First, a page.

If I were to say I love the One Project, many people would probably think it’s because I met my husband there. But that’s not the reason. I love the One Project because it gives all of us permission to put Jesus in His rightful place, at the centre of our conversations.
As God’s timing would have it, I had my first real conversation with Peter, the man who would become my husband, on Valentine’s Day. The encounter was purely platonic.
After the One Project, Peter planned to tour the city of Chicago. As I imagined this friendly Aussie wandering the streets, I thought he needed someone like me, who was from the city and had a bit of street smarts, to accompany him. We agreed to meet up. At the time, I didn’t put it together that our meeting would fall on Valentine’s Day.
As we sat down for our meal, I thought to myself, I hope this place isn’t too romantic and the meal isn’t too awkward. I cringed a little when the waitress offered us the Valentine’s Day menu.
After ordering, we waited for our food. I remember Peter asking me, “Do you mind if we talk about Jesus? Is that okay with you? I know some people only want to talk about Him on Sabbath or during church or at an event like the One Project so I want to make sure you’re comfortable with it.”
I immediately responded, “Of course! I’m happy to talk about Jesus whenever you’d like.”
This conversation is why I love the One Project. It gives us permission, a mandate even, to put Jesus at the centre of our conversations. It gives us the space in time, in our conversations and in our thinking to return Jesus to His rightful place. It gives us the context to understand the core of our beliefs as Seventh-day Adventist Christians. He is the unifying common ground. He says in John 12:32, “When I am lifted up from the earth, I will draw all people to myself.”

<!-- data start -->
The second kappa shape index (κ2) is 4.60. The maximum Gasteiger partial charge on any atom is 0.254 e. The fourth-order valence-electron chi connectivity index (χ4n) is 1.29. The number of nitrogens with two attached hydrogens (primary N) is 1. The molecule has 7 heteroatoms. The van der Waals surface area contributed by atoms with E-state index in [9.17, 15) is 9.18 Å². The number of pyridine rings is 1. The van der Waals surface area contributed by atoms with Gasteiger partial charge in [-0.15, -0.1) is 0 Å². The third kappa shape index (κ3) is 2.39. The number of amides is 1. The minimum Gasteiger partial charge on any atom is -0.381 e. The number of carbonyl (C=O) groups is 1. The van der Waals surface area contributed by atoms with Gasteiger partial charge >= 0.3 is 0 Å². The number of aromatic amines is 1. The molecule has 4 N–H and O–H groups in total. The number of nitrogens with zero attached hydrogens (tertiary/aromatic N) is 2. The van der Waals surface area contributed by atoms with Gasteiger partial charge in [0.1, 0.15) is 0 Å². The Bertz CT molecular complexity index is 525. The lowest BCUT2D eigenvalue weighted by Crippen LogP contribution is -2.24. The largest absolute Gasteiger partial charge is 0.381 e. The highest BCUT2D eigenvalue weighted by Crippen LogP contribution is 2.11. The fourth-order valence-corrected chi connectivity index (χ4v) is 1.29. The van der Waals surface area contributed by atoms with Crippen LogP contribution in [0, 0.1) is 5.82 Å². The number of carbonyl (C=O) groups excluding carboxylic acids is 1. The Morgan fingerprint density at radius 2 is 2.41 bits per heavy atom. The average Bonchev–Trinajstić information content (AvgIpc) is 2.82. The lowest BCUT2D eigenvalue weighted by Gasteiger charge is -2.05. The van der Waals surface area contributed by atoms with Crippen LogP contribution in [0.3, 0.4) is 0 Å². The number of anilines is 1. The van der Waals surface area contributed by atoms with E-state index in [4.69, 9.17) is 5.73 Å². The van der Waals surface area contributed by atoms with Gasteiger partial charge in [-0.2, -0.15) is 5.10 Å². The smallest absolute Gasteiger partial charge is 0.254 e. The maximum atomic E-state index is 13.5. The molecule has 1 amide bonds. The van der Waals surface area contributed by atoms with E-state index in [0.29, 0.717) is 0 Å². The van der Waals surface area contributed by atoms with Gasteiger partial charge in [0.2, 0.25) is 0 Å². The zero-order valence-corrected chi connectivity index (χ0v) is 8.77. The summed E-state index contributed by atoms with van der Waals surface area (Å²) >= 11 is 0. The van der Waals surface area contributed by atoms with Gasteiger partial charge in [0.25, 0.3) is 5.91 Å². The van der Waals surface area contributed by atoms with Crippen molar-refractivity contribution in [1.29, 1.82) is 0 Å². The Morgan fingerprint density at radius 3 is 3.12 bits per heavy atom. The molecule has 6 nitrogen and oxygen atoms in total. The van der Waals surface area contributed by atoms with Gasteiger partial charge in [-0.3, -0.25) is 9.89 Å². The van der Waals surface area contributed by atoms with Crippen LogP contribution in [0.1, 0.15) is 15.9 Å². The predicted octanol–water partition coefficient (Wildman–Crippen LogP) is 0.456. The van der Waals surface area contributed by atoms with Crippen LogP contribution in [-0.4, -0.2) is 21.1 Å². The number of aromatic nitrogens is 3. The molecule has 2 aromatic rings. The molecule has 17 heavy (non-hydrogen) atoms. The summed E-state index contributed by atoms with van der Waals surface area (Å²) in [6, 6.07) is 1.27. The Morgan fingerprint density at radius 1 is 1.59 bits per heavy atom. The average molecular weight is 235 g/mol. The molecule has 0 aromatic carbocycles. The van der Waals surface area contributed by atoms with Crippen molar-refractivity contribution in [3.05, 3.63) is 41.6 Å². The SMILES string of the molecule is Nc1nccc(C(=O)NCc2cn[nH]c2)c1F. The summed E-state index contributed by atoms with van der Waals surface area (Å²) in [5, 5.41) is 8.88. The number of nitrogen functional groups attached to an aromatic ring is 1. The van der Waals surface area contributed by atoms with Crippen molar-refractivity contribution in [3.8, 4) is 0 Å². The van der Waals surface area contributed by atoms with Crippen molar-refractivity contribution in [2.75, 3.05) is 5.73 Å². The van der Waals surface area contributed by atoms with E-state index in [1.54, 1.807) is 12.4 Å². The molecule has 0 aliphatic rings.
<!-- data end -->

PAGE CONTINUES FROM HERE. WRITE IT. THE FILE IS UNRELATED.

Putting Jesus at the centre of it all for the two days of the gathering, allows us to put Him at the centre of it all every day after that. Putting Jesus at the centre infuses our religion with relationship.
The One Project reminds me I need to be more enamoured with His identity than my own identity. More taken with His distinctives than our distinctives. More engrossed with pursuing His spotless nature than attaining my own purity. I must redirect my focus from making people into my image, eating my kind of food, wearing my type of clothing, worshipping my way to making disciples created in Jesus’ image.
It is essential to have conversations about Jesus so we can see Him as He truly is. So we can understand the heights and breadth and depth of His love. So we can let Him step out of the pages of our primary school lessons and be the Jesus that He really is. So He can break the one-size-fits-all mould of demure and quiet, soft and kind, meek and mild and allow Him to own His own identity and reclaim His place of honour as the King of our hearts.
It is no mistake that Jesus identifies Himself as the Alpha and Omega, the first and the last. The centre of it all. Let’s unashamedly have a conversation about that.